Jake Place Planting #1

fact

Swallowtail

Swallowtail

The Oregon Swallowtail butterfly is the official state insect of Oregon and a true native of the Pacific Northwest. The Swallowtail can be seen in the lower sagebrush canyons of the Columbia River and its tributaries, including the Snake River drainage area.  Source: State Symbols USA

Latin name: Papilio oregonius

voices

Cregg Large, member since 2009

Cregg Large, member since 2009

“I came to Oregon 12 years ago from Texas. Texas, for all its size, has very little public land. Coming to Oregon has made me realize the special gift we as Americans have in our public lands. Volunteering with an organization like ONDA is my way of reciprocating for this gift. Through restoration efforts, I feel we are helping leave a better place than we found it. Through advocating for protection for public lands, we safeguard migration routes for animals and keep the land where it belongs: with the public.”

voices

Sarah Graham, Sage Society Member

Sarah Graham, Sage Society Member

“I contribute to ONDA monthly because it adds up to a larger annual gift than what I’d be able to comfortably afford if I were to do a simple one-time donation annually. I’m able to give more to ONDA this way and have greater impact which is important to me, and my dog Polly.”

Organizer: Jefferson Jacobs

Start Date: 5/2/2019

End Date: 5/5/2019

Region: Central Oregon

Difficulty Rating: 3 out of 5

Maximum Group Size: 25 participants

About the place

The South Fork of the Crooked River has its source just to the south of the South Fork Crooked River Wilderness Study Area (WSA). After the river carves its way north through the canyon in the WSA it passes through a patchwork of BLM lands and private ranches before reaching the main stem of the Crooked River. The South Fork has been the historic home to anadromous fish, and has even been the site of successful redband reintroduction efforts in recent years. However, due to the eradication of beaver, riparian habitat loss from overgrazing, and irrigation withdrawals dewatering the creek, the river’s water temperatures have risen and habitat quality has plummeted.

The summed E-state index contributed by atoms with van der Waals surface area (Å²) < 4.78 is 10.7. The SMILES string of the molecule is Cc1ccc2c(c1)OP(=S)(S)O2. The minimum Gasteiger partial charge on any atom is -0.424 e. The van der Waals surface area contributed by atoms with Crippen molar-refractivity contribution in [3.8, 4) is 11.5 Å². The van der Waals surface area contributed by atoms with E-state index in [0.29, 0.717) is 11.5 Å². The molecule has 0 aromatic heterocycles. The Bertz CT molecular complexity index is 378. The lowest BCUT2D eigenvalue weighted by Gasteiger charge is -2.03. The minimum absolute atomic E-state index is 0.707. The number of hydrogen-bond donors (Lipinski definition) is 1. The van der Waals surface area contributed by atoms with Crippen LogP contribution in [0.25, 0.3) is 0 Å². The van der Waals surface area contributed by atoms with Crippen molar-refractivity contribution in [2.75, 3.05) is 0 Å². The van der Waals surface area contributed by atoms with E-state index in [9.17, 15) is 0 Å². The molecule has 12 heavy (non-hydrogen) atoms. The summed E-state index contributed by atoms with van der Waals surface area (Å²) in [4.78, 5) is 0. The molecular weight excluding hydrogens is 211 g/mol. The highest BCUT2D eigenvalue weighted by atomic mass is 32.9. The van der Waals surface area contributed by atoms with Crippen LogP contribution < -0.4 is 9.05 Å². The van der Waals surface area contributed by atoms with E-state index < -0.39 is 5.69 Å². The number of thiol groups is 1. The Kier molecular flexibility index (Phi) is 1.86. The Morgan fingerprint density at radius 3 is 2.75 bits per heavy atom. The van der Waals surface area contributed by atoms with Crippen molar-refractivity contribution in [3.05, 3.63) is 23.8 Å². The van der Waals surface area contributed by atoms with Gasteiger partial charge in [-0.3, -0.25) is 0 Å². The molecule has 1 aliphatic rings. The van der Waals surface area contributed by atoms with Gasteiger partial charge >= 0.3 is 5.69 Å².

About the stewardship work

Through a multi-pronged approach with private landowners, federal land managers, and ONDA, the situation will become significantly improved in the upper stretches of the river. ONDA is working to seek Wilderness protection for the WSA, as well as improved grazing practices within the river corridor portion of the WSA which is a designated Area of Critical Environmental Concern. In addition, ONDA has engaged with a private landowner who owns a large section of river frontage which borders the Wilderness Study Area. The landowner has removed all grazing from this sizable property (the “Jake Place”), and has partnered with ONDA to help with this important restoration effort. This trip continues a large-scale multi-year effort to completely revegetate the several miles of riparian habitat within the private land.

 

The main objective of this trip is to plant about 2,500 willows and cottonwoods. These species can be planted by burying a cutting, or “stick,” that was harvested by volunteers from a live tree in the winter and stored in a cooler until it is time to plant it. This year, many of the sticks will be deep planted in pre-augured holes. Others will be planted into a pilot hole created by banging in a metal pike with a mallet. We will construct simple cages and exclosure fences around our plants to protect them from browse until they get established. In addition, we will be installing cardboard weed mat around potted plants that were planted and fenced last fall.

View the map.

Trip timeline

  • Thursday, May 2, 5 p.m.: Meet at the Jake Place on the South Fork of the Crooked River. This allows time for setting up camp, getting dinner and a quick orientation about the plan for the coming day.